AFTER THIS CLASS YOU’LL BE ABLE TO:

  • Determine when Smart Objects should be used and when they are a bad idea
  • Non-destructively scale, rotate and warp
  • Create templates with easily replaceable images
  • Use linked Smart Objects across multiple documents
  • Retain camera-generated raw data when opening an image in Photoshop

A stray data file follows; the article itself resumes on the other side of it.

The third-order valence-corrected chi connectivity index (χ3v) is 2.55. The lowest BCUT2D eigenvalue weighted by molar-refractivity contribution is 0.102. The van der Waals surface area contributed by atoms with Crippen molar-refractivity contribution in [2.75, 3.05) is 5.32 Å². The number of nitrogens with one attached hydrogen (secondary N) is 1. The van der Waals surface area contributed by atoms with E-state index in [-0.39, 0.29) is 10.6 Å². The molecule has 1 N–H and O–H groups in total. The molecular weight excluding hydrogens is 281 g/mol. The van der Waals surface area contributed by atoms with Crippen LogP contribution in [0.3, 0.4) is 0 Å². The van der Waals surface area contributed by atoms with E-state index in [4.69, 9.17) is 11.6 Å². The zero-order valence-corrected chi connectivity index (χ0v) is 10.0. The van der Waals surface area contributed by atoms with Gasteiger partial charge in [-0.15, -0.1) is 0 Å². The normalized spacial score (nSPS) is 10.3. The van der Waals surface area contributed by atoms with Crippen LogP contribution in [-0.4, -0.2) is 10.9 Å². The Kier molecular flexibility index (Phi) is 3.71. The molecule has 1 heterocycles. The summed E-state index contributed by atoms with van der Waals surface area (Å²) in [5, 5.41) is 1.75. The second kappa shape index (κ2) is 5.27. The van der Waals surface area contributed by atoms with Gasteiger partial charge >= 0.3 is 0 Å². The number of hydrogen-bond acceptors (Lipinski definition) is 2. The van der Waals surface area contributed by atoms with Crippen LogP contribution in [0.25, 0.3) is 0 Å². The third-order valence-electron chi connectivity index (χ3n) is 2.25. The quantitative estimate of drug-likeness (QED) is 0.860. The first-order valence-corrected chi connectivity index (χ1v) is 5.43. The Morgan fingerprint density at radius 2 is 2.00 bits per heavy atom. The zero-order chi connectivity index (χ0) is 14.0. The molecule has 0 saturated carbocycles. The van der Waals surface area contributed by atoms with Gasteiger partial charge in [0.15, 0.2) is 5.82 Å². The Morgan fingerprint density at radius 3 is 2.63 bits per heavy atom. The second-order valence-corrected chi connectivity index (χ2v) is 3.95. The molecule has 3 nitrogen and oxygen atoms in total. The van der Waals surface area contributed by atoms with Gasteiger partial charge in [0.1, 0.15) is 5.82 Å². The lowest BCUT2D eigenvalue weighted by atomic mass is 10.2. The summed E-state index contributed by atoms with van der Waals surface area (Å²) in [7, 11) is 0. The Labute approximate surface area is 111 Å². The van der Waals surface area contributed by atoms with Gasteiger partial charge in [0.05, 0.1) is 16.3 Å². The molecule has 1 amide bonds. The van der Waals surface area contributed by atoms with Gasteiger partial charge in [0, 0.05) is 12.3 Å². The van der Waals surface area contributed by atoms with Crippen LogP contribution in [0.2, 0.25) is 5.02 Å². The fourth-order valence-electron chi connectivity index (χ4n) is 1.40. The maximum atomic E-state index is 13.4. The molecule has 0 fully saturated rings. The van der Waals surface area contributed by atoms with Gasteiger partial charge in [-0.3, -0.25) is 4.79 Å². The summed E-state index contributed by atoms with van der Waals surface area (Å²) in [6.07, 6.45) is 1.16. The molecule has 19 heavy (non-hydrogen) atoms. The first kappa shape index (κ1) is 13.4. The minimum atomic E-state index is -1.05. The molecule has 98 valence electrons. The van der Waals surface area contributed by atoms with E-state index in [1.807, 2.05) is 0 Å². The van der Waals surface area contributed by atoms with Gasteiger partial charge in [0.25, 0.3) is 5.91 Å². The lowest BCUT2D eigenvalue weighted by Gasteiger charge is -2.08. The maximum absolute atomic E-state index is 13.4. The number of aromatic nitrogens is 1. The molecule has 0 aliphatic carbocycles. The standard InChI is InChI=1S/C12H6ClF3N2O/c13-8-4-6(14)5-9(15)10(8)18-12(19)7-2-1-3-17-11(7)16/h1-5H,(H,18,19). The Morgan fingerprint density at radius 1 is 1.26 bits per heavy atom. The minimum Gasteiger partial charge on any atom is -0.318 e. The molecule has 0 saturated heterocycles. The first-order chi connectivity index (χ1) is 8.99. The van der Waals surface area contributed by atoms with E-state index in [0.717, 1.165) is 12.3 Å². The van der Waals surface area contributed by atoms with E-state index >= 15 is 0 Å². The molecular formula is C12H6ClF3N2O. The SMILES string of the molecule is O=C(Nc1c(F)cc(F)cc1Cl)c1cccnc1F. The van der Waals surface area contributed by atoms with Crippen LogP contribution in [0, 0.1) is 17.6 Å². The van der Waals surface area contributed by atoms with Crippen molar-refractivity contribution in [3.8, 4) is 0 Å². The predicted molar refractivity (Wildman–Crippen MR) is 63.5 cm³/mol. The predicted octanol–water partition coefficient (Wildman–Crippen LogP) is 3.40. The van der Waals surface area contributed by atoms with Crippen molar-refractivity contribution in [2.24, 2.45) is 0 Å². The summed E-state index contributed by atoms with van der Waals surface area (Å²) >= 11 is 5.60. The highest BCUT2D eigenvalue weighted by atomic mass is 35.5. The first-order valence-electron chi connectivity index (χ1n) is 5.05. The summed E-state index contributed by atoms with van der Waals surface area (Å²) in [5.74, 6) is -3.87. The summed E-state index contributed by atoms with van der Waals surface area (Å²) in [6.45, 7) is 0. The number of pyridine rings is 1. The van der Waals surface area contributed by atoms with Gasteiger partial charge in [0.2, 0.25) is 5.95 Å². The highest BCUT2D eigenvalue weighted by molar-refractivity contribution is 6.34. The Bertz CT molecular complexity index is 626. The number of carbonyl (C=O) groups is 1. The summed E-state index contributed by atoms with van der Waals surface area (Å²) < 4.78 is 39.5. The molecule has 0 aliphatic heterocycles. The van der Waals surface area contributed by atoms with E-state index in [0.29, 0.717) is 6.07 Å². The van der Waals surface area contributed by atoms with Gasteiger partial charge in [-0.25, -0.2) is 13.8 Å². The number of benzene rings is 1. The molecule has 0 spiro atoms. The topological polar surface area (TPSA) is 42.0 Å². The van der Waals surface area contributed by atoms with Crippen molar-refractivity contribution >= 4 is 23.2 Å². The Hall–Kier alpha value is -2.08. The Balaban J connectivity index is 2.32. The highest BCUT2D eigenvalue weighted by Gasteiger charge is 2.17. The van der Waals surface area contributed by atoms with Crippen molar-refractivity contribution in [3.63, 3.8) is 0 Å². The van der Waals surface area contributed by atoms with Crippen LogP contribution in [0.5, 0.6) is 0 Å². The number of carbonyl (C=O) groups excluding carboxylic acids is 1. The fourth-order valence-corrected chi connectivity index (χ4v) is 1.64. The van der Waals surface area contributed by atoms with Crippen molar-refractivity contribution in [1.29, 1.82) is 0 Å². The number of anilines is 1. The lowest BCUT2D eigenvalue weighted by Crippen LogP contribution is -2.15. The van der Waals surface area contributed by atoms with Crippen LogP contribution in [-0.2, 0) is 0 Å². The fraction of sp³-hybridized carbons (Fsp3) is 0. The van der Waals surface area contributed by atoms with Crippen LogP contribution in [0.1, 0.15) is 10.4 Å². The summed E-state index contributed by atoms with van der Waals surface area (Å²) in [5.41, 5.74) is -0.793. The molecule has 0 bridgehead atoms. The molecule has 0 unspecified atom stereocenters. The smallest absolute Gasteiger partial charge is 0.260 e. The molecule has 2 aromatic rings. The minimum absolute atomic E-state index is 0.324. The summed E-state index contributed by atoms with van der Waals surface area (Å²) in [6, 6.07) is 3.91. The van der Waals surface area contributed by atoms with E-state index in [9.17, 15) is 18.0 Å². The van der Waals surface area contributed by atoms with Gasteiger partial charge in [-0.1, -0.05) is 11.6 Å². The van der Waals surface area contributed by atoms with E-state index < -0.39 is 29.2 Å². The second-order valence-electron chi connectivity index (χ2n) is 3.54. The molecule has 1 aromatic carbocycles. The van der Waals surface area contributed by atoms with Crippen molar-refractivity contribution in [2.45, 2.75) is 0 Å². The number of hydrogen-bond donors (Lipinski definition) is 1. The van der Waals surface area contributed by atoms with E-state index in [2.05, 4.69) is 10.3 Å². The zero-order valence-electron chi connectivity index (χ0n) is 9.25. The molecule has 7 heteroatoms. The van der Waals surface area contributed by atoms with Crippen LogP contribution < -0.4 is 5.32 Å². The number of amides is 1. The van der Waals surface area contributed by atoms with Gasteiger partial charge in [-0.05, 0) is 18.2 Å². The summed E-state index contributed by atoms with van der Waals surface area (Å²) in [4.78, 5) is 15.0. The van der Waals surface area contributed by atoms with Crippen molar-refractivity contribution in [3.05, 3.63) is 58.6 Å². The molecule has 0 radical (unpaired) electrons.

• Create multiple instances of a Smart Object and have them all update when you change the original

WHO THIS CLASS IS FOR:

  • Beginner, intermediate, and advanced users of Adobe Photoshop.
  • Those who want to gain confidence in Adobe Photoshop and learn new features to help edit photos.
  • Students who’d like to take ordinary images and make them look extraordinary with some image editing or Photoshop fixes.

SOFTWARE USED:

Adobe Photoshop 2020 (V21)